— The Anfield Wrap (@TheAnfieldWrap) February 24, 2019
And that after a point at a place that has so rarely yielded victory and so often resulted in heartache.
It’s frustrating, it’s annoying, it’s stressful that Liverpool have failed to stretch a lead to more than a single point when opportunities have presented themselves.
It’s worrying that the patterns of play, the flow of the football, the touch of the best players, has been too regularly missing since the turn of the year.
And yet Liverpool remain defiant. The what ifs can be positive if you want them to be.
An absolute does not need to be found from whether it was a good point at Old Trafford or a wasted opportunity. It can be both. Four from six versus United this season would have been snapped up at the start of the season given our recent record against Manchester United.
That they have started badly, changed managers and become the form side in the top flight doesn’t alter the fact they have remained strong at home, losing only once in the league.
Another funny thing. Given the level of performance from Liverpool yesterday, how the game went, how Manchester United were lifted by remaining in the match, how the crowd produced an atmosphere worthy of the number of people in there for once and lifted their team, isn’t there an argument to say Liverpool got away with one, and in fact the point is a good point?
This isn’t to spin for the sake of spinning. It was clear the manager wasn’t happy with the performance. The team, and the individuals that make it, can’t have been happy either.
But if Liverpool win on Wednesday, and are victorious in the Goodison Derby, both of which they are more than capable of, and remain top by at least a point next week (because nobody knows what City will do against West Ham), do things seem so bad?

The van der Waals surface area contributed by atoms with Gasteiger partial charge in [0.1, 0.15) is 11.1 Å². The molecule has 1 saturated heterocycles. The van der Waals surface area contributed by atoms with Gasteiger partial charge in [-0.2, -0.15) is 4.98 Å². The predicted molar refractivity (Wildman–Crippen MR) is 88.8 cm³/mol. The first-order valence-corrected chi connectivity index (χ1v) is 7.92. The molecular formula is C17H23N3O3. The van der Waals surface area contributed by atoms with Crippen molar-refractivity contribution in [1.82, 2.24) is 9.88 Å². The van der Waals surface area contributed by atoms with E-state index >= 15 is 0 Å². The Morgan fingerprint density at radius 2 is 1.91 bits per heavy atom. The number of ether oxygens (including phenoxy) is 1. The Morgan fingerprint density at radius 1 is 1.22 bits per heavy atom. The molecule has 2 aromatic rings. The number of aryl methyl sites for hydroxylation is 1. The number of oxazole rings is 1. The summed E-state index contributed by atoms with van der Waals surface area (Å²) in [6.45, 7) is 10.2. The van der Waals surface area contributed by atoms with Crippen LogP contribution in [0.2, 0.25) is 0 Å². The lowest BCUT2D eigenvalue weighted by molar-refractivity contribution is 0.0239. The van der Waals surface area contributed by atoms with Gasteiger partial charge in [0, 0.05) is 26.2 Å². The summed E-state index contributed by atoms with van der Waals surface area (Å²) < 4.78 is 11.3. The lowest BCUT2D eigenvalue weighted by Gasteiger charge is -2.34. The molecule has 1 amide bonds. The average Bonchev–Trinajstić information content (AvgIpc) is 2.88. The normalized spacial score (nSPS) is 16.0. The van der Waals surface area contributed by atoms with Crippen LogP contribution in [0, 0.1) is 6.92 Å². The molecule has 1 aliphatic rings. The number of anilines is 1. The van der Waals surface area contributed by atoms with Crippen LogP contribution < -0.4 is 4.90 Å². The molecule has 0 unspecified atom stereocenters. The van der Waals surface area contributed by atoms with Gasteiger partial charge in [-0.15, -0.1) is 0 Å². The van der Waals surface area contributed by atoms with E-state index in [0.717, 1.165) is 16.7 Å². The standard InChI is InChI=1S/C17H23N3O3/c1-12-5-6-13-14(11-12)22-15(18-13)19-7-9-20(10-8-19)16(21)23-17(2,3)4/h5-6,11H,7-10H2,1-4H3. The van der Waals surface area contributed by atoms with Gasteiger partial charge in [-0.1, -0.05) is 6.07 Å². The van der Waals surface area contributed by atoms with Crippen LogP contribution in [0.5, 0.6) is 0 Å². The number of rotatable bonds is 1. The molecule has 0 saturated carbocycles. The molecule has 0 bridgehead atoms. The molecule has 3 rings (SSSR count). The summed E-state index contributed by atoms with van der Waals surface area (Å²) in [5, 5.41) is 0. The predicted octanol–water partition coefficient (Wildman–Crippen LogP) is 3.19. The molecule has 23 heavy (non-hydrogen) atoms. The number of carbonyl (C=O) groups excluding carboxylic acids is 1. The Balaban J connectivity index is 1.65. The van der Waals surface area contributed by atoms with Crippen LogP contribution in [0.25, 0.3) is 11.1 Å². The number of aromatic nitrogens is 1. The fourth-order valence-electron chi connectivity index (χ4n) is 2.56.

It’s all about how you perceive it, what you choose to highlight and what you choose to push away. What could have been has gone. What can be remains. And remains in Liverpool’s hands.
The bookies now say Manchester City are favourites to win the league. Not so long ago it was Liverpool. Spurs were once short odds. Now you can get 80/1 on the North Londoners.
A look at the fixture lists shows City with a trip to Old Trafford of their own to contend with. They also face Tottenham four days earlier.
They look the most likely opportunities for City to drop points. But who knows?
A trip to Selhurst Park can be tough. Burnley is no easy place to get points. They have both on the horizon. Throw in injuries, form, fitness, and as a Scouse singer once said on another show you likely don’t remember, “the unpredictable, that’s the surprise you see”.
View Liverpool’s title challenge through the prism of a stuttering show at Old Trafford and it’s easy to get tangled up in negativity. Widen that view, and you’re back with something extraordinary in focus.
It’s a funny old game. And only in May will we really know who’s laughing.
“We were almost trying *too* hard, trying to be *too* precise, but the game just kept breaking down.
“It was a very Mourinho-esque performance from Manchester United.”
— The Anfield Wrap (@TheAnfieldWrap) February 25, 2019